Professor Ann Waltner uncovers the story of Ming-era Tanyangzi: visionary, mystic, immortal.
By Kelly O'Brien
Some people read trashy magazines when they are bored. Others read comic books, or mass market fiction. History professor Ann Waltner likes to get out the dictionaries. And it was while browsing through a standard biographical dictionary that she came across a "tantalizing entry," that of Tanyangzi, a Ming Dynasty-era religious figure and leader of her own cult. This brief introduction was destined to send Waltner on a journey from Minneapolis to the deep storage of a Beijing museum.
Tanyangzi was a fascinating figure. Born in 1557 in China, she showed an early affinity for the Taoist religious practice of the day and developed a precocious devotion to the Buddhist bodhisattva Guanyin. As an adolescent, she stopped eating as her wedding day approached; she told her worried parents that deities were bringing her food during the night. After her fiancé died before their wedding, she asked her parents to consider her a widow and allow her to live in her own space in the family compound. Reluctantly, this was granted, and Tanyangzi, barely 17 years old, committed herself to religious study and teaching.
Soon she developed her own group of followers, who believed in precepts she said would lead to immortality: love and respect ruler and parents, prohibit and stop lewdness and killing, pity and cherish orphans and widows, tolerate insult, cherish frugality and be modest in your enjoyment of wealth, honor and respect words, don't discuss people's faults, don't harbor unorthodox books and finally, don't follow unorthodox teachers who are outside the Tao or who advocate certain sexual practices.
Ultimately, on the ninth day of the ninth month in 1580, at the age of 23, Tanyangzi literally ascended heavenward, attaining immortality. Documents from the era state this event was witnessed by some 100,000 people.
No wonder Waltner was hooked. Her research led her to a biography of Tanyangzi written by her father and another disciple shortly after her ascension. It was widely distributed and very popular, so much so that local government officials brought charges against the two men for spreading non-Confucian ideas. For hundreds of years, this biography and various letters written by her followers were all that was known about Tanyangzi and her teachings. But then a few years ago a friend of Waltner's was doing research in Beijing's Palace Museum. While researching the painter You Qiu, she came across a catalogue reference to You's painting of a woman with a collection of 51 letters attached to it. The subject of the painting was none other than Tanyangzi, and the letters were her own.
In the late Ming Dynasty it was common practice to collect and publish the letters written by notable men. Collecting women's writings was comparatively rare, and the collection of Tanyangzi's writings is the largest-known collection by a single woman in the 16th century. But what makes the find even more fascinating is that her own writings can be compared against the biography written by her father and disciple.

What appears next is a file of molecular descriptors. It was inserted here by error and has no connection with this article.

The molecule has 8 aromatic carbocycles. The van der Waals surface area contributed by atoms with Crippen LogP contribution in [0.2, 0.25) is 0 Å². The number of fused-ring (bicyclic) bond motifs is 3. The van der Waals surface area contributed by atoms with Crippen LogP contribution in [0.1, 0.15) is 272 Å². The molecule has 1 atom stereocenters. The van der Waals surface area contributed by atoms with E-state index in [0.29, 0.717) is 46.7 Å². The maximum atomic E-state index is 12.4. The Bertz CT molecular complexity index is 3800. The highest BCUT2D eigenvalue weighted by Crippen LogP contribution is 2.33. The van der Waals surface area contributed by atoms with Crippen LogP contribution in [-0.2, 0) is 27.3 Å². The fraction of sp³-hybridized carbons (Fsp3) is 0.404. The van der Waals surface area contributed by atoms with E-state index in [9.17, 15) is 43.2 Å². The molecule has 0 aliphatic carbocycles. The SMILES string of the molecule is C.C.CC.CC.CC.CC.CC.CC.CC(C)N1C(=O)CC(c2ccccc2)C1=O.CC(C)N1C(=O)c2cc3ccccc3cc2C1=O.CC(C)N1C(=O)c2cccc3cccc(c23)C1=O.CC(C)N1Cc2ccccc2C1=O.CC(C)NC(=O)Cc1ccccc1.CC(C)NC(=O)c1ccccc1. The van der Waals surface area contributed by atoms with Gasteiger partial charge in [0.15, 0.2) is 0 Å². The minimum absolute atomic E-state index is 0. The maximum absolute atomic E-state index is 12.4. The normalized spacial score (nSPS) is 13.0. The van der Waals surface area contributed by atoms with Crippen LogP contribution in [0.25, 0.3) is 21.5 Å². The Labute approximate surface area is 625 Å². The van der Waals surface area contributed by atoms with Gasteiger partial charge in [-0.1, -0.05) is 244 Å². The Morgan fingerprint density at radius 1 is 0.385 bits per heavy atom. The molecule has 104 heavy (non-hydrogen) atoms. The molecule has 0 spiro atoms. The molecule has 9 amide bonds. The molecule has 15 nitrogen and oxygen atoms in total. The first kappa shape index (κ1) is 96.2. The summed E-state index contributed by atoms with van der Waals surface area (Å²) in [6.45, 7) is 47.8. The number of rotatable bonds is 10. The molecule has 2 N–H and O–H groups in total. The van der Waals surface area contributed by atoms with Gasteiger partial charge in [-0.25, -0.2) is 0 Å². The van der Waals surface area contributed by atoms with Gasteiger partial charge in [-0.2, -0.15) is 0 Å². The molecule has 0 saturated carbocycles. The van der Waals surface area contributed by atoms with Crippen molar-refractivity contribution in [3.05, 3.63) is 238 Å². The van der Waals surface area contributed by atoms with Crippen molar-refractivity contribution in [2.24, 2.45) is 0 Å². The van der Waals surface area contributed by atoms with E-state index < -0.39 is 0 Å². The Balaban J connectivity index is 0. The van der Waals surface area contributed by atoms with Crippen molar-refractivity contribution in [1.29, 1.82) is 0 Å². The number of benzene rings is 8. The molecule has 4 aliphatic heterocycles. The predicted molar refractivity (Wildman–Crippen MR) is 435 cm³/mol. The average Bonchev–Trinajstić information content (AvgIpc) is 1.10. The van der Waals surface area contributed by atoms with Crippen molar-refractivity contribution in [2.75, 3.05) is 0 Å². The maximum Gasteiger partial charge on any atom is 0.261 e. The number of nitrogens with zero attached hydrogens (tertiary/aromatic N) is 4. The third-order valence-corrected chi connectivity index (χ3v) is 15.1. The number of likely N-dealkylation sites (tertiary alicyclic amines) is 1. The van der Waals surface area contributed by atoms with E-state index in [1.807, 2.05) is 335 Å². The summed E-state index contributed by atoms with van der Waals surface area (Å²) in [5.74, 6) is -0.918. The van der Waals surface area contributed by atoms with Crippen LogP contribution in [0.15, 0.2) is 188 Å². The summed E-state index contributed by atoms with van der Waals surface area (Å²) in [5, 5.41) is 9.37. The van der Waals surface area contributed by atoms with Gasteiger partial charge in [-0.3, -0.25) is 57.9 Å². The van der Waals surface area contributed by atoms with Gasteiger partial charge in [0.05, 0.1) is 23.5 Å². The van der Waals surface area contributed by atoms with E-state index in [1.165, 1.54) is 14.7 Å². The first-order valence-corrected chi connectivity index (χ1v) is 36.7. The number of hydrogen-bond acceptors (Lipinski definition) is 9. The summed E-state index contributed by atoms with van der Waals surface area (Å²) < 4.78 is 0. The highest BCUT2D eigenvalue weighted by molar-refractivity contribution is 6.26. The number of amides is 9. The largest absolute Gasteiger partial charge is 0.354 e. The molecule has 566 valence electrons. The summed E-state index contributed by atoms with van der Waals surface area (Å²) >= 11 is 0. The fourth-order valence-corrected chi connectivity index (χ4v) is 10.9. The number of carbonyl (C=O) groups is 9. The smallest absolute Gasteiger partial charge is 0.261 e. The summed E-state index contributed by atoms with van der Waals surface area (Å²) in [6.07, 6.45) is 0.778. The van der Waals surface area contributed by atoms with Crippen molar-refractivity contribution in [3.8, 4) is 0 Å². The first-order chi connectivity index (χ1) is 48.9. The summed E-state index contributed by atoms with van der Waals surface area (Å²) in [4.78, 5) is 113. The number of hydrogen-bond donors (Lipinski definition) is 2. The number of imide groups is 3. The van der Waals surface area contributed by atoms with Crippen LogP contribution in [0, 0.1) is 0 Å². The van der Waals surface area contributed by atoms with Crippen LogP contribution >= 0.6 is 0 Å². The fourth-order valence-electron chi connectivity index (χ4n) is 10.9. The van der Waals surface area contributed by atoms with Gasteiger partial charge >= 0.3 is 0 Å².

Palace Museum, Beijing.
One of the letters written by
The unpublished letters have revealed a wealth of information on Tanyangzi's teachings and life. Some of the letters are farewell messages which impart instructions about the attainment of immortality. Others are ordinary and show Tanyangzi's ties to the world of mundane emotions--she consoles her uncle when her aunt is ill, she gives her brother advice when he has bad dreams. The letters, no matter what their subject matter, show her profound connections to her family and disciples even as she is on the verge of attaining immortality.
Waltner says a lot of people are at first surprised that a woman in Ming Dynasty China could be so venerated as a religious leader. In fact, Taoism has a tradition of young women transmitting texts to men, and Tanyangzi had many men of her father's generation as her followers. Westerners need only look to Christianity to see comparisons to female saints, who were not so different than Tanyangzi. "We are comfortable with female saints because we have always known about them," Waltner says.
The significance of the letters may boil down to what they tell us of the world surrounding Tanyangzi. "They show the flexibility of the 16th century Chinese intellectuals--that they were seriously interested in a woman visionary," says Waltner. "And they show us ways in which a young woman commanded authority."
Whether or not Tanyangzi actually did ascend heavenward in front of 100,000 people, she has attained a certain immortality; she lives on through her letters and biography, which today instruct scholars about the life of a Ming Dynasty woman.